Friday 3 April 2009

The Office Series – 1955 Jaguar D-Type

Not long after the Second World War, the Jaguar car company decided that they needed to promote themselves with an attention-getting product.

Pen & ink, watercolour pencil on white archival stock
© Paul Chenard 2009

Needless to say, they shook the automotive world by introducing the powerful and sleek XK-120 sports car. Powered by a straight-6 and clothed in a stunning sleek and low body, its performance matched its looks and orders flooded in.

A clocked speed of at least 120 mph suggested that it had potential as racing car, so Jaguar created a lighter, more streamlined of the car, calling it an XK-120-C, or C-Type.The racer won the prestigious 24 hours of Le Mans for 1951 and 1953.

To build on their success, Jaguar created an all-new racer for 1954, and christened it the D-Type. As a factory-built racer, it introduced the strong yet lightweight monocoque chassis. Designed by Malcolm Sayer, it sported a gorgeous aerodynamic body, producing minimal drag. It was powered by a modified XK straight-six engine, and sported disk brakes all around.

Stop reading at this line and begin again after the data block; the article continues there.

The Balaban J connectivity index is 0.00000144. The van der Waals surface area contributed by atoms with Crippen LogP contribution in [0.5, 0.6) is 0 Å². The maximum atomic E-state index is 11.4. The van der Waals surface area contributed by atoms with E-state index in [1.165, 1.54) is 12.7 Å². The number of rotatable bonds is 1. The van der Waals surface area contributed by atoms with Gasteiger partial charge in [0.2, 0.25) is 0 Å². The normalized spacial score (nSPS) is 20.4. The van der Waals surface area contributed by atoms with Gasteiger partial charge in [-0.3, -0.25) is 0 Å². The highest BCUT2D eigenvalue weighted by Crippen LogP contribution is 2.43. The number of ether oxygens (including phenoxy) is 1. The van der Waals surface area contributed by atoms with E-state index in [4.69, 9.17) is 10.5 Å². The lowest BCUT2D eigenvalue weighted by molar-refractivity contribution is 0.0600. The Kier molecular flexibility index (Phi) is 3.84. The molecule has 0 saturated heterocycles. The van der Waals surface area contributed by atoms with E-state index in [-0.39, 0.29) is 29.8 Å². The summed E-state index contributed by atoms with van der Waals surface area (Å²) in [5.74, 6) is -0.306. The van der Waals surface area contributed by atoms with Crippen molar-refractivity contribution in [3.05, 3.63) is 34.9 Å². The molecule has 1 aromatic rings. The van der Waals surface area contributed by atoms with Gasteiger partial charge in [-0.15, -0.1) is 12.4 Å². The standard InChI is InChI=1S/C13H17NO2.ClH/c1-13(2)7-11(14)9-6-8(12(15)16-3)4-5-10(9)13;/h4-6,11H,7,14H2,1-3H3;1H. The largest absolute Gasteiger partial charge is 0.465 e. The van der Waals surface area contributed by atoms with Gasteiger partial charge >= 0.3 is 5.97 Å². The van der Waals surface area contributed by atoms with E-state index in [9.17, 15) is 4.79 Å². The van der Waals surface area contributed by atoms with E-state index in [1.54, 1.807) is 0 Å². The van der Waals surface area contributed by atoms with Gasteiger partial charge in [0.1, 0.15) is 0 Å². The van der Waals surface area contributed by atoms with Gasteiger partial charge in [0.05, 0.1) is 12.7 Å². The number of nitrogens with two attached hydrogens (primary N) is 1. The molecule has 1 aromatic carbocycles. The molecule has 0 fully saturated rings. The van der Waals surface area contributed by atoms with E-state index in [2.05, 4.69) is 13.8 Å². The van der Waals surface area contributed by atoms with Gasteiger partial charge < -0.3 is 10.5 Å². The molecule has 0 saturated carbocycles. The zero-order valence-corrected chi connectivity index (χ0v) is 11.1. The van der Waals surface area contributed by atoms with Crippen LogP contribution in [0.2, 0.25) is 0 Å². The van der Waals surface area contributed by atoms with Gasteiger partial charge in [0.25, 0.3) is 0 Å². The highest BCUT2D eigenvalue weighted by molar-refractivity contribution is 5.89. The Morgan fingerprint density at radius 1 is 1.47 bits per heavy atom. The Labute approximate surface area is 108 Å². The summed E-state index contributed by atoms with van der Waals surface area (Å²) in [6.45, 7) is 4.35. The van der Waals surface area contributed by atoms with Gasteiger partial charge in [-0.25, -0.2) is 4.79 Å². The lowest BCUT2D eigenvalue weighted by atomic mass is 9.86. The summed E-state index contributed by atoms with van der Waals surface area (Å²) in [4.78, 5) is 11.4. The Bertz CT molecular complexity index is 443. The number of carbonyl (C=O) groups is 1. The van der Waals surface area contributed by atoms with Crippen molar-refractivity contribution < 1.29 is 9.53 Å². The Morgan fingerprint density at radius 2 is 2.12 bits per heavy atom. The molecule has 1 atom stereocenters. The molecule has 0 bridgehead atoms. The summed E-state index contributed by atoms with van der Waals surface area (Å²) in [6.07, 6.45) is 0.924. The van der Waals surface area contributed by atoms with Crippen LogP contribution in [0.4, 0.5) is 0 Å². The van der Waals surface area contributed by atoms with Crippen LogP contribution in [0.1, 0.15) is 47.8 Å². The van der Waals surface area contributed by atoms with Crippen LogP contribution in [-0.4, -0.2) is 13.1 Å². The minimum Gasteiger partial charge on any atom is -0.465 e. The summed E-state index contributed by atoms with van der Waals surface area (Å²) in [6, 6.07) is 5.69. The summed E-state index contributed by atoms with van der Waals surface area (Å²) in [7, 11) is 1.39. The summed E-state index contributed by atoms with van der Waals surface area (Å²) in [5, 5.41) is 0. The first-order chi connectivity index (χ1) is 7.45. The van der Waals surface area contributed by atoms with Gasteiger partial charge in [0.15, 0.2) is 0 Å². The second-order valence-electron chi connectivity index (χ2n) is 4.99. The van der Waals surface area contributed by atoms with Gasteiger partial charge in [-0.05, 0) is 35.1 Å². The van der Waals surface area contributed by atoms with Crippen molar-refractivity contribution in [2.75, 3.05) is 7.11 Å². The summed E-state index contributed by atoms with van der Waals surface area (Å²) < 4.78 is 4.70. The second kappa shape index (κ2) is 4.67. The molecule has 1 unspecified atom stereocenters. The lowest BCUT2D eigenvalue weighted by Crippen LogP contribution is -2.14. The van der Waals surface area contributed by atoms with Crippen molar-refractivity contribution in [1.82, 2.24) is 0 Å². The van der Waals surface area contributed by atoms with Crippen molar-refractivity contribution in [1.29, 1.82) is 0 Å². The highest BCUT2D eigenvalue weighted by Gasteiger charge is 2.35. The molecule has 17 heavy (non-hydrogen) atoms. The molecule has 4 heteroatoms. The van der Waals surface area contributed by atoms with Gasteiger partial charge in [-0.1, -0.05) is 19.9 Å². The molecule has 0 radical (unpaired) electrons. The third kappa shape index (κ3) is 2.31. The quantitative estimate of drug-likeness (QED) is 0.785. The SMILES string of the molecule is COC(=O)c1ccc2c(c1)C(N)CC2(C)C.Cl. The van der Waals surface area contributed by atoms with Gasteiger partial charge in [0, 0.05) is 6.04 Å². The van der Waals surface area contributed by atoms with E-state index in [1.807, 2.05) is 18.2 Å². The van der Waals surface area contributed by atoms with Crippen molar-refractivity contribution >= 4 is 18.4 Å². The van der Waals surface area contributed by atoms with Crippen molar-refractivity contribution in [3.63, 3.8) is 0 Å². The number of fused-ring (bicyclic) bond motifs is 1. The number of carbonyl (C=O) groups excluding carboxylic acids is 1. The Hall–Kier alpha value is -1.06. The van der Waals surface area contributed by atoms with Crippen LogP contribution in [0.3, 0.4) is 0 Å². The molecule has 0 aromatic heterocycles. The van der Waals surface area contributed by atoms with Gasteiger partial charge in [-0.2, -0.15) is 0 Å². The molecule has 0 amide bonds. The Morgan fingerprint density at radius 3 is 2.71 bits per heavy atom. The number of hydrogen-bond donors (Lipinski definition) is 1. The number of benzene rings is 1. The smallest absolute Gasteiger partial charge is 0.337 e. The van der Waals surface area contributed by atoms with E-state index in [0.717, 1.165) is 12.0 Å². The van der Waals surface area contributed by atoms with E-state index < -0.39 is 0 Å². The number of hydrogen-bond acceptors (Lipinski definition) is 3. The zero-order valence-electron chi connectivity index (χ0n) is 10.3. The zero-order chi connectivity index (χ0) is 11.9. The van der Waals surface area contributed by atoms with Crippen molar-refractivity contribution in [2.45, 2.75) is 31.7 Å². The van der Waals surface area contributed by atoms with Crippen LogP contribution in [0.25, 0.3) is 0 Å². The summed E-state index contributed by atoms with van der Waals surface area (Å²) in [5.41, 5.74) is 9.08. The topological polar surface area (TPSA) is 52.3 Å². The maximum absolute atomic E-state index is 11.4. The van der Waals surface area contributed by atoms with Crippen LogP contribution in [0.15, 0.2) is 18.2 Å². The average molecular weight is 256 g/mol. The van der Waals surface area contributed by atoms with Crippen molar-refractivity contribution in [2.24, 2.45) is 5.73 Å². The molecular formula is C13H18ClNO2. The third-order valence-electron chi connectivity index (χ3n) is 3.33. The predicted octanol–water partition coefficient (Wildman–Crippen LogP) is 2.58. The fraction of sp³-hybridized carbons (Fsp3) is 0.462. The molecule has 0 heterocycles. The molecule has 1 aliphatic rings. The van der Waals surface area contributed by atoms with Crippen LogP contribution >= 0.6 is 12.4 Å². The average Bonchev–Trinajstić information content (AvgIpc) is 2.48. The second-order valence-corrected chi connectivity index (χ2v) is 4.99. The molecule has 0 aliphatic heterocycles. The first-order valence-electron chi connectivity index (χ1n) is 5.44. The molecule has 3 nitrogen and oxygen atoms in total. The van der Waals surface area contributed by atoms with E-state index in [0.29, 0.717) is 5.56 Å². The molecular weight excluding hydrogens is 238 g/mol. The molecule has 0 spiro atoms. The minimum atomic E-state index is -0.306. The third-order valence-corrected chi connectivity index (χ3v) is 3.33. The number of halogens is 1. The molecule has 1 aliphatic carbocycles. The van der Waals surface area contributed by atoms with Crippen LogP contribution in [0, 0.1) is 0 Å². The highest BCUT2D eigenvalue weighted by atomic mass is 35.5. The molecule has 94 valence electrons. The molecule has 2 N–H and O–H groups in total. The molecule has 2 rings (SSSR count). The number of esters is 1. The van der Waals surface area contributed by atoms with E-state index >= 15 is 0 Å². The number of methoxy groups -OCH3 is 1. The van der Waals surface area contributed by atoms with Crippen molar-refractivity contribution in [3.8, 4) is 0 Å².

The first of it's 3 Le Mans wins came in 1955, under very sad circumstances, when Pierre Levegh’s Mercerdes SLR lost control and crashed, killing him and 80 spectators. Mike Hawthorn was the winning D-type’s driver, along with Ivor Bueb.

Pen & ink, watercolour pencil and Prismacolor on white archival stock
© Paul Chenard 2009

The D-type won again in 1956, under Écurie-Écosse Team management, with Ron Flockhart and Ninian Sanderson driving, and again in 1957, with again Flockhart, this time teamed up with Ivor Bueb.

By 1958, the D-type was no longer competitive, so the remaining cars were converted to road-specification as the XKSS.

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